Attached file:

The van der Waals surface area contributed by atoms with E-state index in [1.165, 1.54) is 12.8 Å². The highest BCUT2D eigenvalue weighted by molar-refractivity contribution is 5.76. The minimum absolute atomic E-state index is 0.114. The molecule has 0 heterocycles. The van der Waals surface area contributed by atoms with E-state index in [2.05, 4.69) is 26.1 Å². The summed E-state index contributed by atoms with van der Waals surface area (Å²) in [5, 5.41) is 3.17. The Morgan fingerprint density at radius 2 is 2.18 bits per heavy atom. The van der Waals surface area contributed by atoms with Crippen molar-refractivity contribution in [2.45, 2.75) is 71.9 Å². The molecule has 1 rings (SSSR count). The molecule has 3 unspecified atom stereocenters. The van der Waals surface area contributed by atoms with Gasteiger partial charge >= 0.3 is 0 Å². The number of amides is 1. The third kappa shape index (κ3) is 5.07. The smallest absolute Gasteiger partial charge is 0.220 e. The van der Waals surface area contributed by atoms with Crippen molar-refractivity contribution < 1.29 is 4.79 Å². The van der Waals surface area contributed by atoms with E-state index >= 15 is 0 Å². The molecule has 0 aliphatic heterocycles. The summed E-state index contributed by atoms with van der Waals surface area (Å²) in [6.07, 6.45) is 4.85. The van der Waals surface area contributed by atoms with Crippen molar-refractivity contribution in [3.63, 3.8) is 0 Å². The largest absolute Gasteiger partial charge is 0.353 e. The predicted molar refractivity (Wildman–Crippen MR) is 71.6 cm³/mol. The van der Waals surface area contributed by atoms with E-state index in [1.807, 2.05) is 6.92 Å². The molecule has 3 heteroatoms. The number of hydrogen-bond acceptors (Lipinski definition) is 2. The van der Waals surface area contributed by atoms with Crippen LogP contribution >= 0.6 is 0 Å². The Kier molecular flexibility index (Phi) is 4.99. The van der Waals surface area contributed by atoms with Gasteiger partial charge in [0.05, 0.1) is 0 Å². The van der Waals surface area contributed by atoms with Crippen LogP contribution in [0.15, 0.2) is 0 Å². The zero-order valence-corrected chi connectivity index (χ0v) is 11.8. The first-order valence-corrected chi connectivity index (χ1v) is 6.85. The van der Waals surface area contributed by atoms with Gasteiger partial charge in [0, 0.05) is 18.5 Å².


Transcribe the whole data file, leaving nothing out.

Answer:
The van der Waals surface area contributed by atoms with E-state index in [1.165, 1.54) is 12.8 Å². The highest BCUT2D eigenvalue weighted by molar-refractivity contribution is 5.76. The minimum absolute atomic E-state index is 0.114. The molecule has 0 heterocycles. The van der Waals surface area contributed by atoms with E-state index in [2.05, 4.69) is 26.1 Å². The summed E-state index contributed by atoms with van der Waals surface area (Å²) in [5, 5.41) is 3.17. The Morgan fingerprint density at radius 2 is 2.18 bits per heavy atom. The van der Waals surface area contributed by atoms with Crippen molar-refractivity contribution in [2.45, 2.75) is 71.9 Å². The molecule has 1 rings (SSSR count). The molecule has 3 unspecified atom stereocenters. The van der Waals surface area contributed by atoms with Gasteiger partial charge >= 0.3 is 0 Å². The number of amides is 1. The third kappa shape index (κ3) is 5.07. The smallest absolute Gasteiger partial charge is 0.220 e. The van der Waals surface area contributed by atoms with Crippen molar-refractivity contribution < 1.29 is 4.79 Å². The van der Waals surface area contributed by atoms with E-state index >= 15 is 0 Å². The molecule has 0 aliphatic heterocycles. The summed E-state index contributed by atoms with van der Waals surface area (Å²) in [6.07, 6.45) is 4.85. The van der Waals surface area contributed by atoms with Crippen molar-refractivity contribution in [3.63, 3.8) is 0 Å². The largest absolute Gasteiger partial charge is 0.353 e. The predicted molar refractivity (Wildman–Crippen MR) is 71.6 cm³/mol. The van der Waals surface area contributed by atoms with E-state index in [1.807, 2.05) is 6.92 Å². The molecule has 3 heteroatoms. The number of hydrogen-bond acceptors (Lipinski definition) is 2. The van der Waals surface area contributed by atoms with Crippen LogP contribution >= 0.6 is 0 Å². The Kier molecular flexibility index (Phi) is 4.99. The van der Waals surface area contributed by atoms with Gasteiger partial charge in [0.05, 0.1) is 0 Å². The van der Waals surface area contributed by atoms with Crippen LogP contribution in [0.15, 0.2) is 0 Å². The zero-order valence-corrected chi connectivity index (χ0v) is 11.8. The first-order valence-corrected chi connectivity index (χ1v) is 6.85. The van der Waals surface area contributed by atoms with Gasteiger partial charge in [0, 0.05) is 18.5 Å².